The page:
Advent Journey: Carrying the Burden

Photo by Andrew Neel on

December 1 is, for many people, the threshold over which we must pass before it’s good form to turn on Christmas lights, put up a Christmas tree or decorate their home. I like to start a little earlier so it doesn’t have to feel like so much to do – decorate the house and the tree and bake the cookies and make sure the stockings are hung by the chimney with care (and there’s enough stuff hidden in my closet to fill those stockings with fun things 24 days hence), and cards are sent and dishes I need to bring to the events I need to attend and avoid the Whamageddon. And then you layer that on top of workdays bookended by darkness and cold and damp, and all the other… stuff, it’s a lot. Really, really, a lot.

Some people also have to layer into the pressure of December festivities that include strained or unhealthy relationships; the ache of loss for family members no longer at the table; the to-do list that’s burying you, the obligations you don’t love to carry on traditions you don’t enjoy. And some people have to try to balance all that with the high-speed wobble of unstable mental health, or insufficient self care, or the myriad of things that can make it hard for a person to be well. Caring for children, caring for aging parents, and imploding relationship, life in the world of COVID, loneliness, employment insecurity, financial pressure… sometimes the burden becomes unbearable.

We all have our crosses to bear, right?

Friends, today is the feast day of St. Simon of Cyrene. This was the Simon who, during the Passion of Christ, helped carry the cross when Jesus could not continue. This is the Simon of the 5th Station of the Cross. When I was a wee child in the Primary hallway at St. Martin of Tours elementary school, there was some artwork from an older grade on the wall outside their classroom. There was a child-friendly picture of Jesus, carrying his cross, having fallen on his way to his crucifixion, and a man kneeling beside him. This picture didn’t tell of the horror of what was happening, exactly, but there was Simon, helping Jesus when it was all too much.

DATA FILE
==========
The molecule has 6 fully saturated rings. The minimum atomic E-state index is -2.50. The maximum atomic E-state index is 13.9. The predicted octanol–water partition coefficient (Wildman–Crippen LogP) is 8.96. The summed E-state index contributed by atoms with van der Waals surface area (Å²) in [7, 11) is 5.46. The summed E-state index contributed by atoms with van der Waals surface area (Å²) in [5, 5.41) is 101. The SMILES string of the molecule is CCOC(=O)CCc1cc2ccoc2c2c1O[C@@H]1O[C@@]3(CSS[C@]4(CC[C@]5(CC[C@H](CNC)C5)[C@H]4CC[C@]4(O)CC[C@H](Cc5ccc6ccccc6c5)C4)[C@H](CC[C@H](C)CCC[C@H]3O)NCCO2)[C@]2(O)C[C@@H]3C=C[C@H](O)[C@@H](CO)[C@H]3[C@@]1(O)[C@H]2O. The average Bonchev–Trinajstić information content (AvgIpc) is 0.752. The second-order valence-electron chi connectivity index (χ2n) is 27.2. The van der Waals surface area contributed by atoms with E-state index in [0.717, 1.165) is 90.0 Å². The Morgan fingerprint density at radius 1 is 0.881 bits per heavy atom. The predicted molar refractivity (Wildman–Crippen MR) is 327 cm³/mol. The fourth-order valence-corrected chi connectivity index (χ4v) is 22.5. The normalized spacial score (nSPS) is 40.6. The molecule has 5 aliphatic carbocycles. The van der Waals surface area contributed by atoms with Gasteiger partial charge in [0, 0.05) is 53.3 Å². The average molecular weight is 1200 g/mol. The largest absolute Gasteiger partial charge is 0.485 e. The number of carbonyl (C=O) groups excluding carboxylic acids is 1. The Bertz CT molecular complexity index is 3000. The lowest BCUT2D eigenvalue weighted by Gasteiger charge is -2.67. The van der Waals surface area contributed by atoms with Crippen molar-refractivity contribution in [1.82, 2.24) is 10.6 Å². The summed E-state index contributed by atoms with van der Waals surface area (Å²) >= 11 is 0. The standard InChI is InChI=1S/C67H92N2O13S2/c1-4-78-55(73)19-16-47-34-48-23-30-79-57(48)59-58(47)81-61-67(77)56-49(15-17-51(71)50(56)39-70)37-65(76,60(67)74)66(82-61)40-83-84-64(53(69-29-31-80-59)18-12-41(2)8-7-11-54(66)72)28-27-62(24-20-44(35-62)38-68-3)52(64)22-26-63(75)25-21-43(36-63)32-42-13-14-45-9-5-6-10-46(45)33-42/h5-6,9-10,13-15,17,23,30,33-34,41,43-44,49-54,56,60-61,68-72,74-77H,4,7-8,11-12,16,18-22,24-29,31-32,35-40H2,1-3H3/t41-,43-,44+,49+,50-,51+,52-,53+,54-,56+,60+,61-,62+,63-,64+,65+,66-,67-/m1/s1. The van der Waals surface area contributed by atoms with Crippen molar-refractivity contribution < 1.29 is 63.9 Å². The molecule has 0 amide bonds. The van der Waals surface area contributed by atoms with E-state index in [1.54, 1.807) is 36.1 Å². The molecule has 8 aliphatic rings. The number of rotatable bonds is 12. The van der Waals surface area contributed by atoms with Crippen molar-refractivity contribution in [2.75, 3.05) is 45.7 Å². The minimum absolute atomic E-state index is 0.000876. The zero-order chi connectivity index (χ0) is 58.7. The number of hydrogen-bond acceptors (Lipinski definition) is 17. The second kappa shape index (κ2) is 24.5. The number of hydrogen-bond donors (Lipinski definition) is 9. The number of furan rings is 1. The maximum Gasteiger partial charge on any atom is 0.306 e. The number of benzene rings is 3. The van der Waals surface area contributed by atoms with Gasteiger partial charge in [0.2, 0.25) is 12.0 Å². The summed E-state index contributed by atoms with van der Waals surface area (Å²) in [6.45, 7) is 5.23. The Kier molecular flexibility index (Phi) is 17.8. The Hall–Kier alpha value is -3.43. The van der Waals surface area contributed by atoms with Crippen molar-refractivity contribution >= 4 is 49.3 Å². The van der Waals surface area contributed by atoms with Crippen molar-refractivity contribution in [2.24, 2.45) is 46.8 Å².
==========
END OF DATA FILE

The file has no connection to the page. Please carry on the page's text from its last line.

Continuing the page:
Now, I’m not equating the burden of not baking enough biscotti to facing execution. Of course it’s not the same thing. But when you’re laying on the floor in the light of your half-decorated tree, trying not to cry and unsure whether the pressure in your chest is just swelling anxiety or a heart attack waiting to blossom, and someone says “Let me help”, it’s a blessed, blessed thing.

This Advent, may I not be so internally focused that I can’t help someone who’s burden is greater than mine. Or less than mine. Or equal to mine. This Advent, may I find grace in the help I can give.

One thought on “Advent Journey: Carrying the Burden

  1. Oh, how I remember those “must do” days of expectations, the crushing weight we all too often and unnecessarily pile on ourselves, most of which has absolutely nothing to do with Christmas. Miraculously, along came the true Spirit of Christmas and turned it all into childlike expectancy for me, and ever since then, out went the to-dos and the musts, and even the stockings and whether I hang them or not are now spilling over with nothing but Joy. “No thank you” are magical words. Do what you love as Grace may lead, and have yourself a Merry LITTLE Christmas.


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